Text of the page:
In his excellent book, A Million Miles in a Thousand Years, Donald Miller proposes that the same elements used in composing a good story make up a good life. Every good story has an inciting incident that sends the protagonist down a new path. Sometimes those incidents are out of the character’s control while other times one decision can send a character into the center of the narrative. Miller writes about how we can self-inflict inciting incidents. That is exactly what we see in Jonathan’s story. When Jonathan shows himself to the Philistines, he changes the future outcome. In that moment, he and his companion begin a trust fall upon God and the ripple effect of that one action affects more than just Jonathan’s life, it affects all of Israel.

This is one of the powerful functions of community in the life of a believer. When we speak our intentions to obey God aloud it strengthens our conviction to follow through. What is an inciting incident that you need to self-inflict? It could be a decision to trust or to obey. Tell someone your intention to make that leap of faith and then, leap![/vc_column_text][us_separator height=”25px” size=”custom”][vc_column_text]

By Aaron Bjorklund 

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Incite Action | 1 Samuel 14:1-232017-05-15T05:00:40-06:00

Experience+Enjoy | Psalm 34:8

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Oh, taste and see that the LORD is good! Blessed is the man who takes refuge in him! – Psalm 34:8

 

We’d done all the research and dreamed of places to explore. We wanted to have adventures and experience exciting things – zip lines, exotic snorkeling, and unique foods. We saw the pictures online, read about all the different attractions and planned our trip accordingly. But, nothing compared to actually being there. We could’ve read in detail about the vacation we planned, but reading about something is no substitute for experiencing it. The same is true when trying to understand God’s will. We can read about it, learn about it, and understand it – but there’s no substitute for experiencing it. In fact, the Scriptures teach that we only really know God’s will as we live in it.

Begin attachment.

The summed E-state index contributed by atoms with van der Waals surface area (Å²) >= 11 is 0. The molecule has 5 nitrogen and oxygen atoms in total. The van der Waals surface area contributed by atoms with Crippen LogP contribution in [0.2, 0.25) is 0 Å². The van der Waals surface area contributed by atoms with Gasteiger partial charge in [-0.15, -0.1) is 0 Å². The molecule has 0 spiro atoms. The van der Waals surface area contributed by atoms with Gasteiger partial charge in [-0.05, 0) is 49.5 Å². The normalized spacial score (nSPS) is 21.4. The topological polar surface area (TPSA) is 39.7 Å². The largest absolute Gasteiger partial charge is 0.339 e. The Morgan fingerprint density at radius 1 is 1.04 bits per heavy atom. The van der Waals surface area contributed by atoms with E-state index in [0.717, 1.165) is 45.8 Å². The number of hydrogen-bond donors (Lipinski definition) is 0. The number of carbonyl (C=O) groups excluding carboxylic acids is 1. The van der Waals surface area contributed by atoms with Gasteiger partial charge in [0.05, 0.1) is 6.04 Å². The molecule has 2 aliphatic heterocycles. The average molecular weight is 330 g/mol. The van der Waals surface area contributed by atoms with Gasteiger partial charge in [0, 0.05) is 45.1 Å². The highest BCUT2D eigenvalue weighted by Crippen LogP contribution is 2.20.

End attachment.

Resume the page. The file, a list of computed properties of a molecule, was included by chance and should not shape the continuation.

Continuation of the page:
In Romans 12:2, the Apostle Paul writes, “Do not be conformed to this world, but be transformed by the renewal of your mind, that by testing you may discern what is the will of God, what is good and acceptable and perfect.” Paul claims that finding God’s will involves testing. That means discernment is a subjective discovery, not an objective command. We see Jonathan embrace this type of approach as well. When he saw the opportunity, he stepped into it. As he moved, he depended on God to direct his steps. Through action, he asked, he evaluated, and he listened. Jonathan’s experience demonstrates the truth that we often know God’s plan from the inside, not from the outside.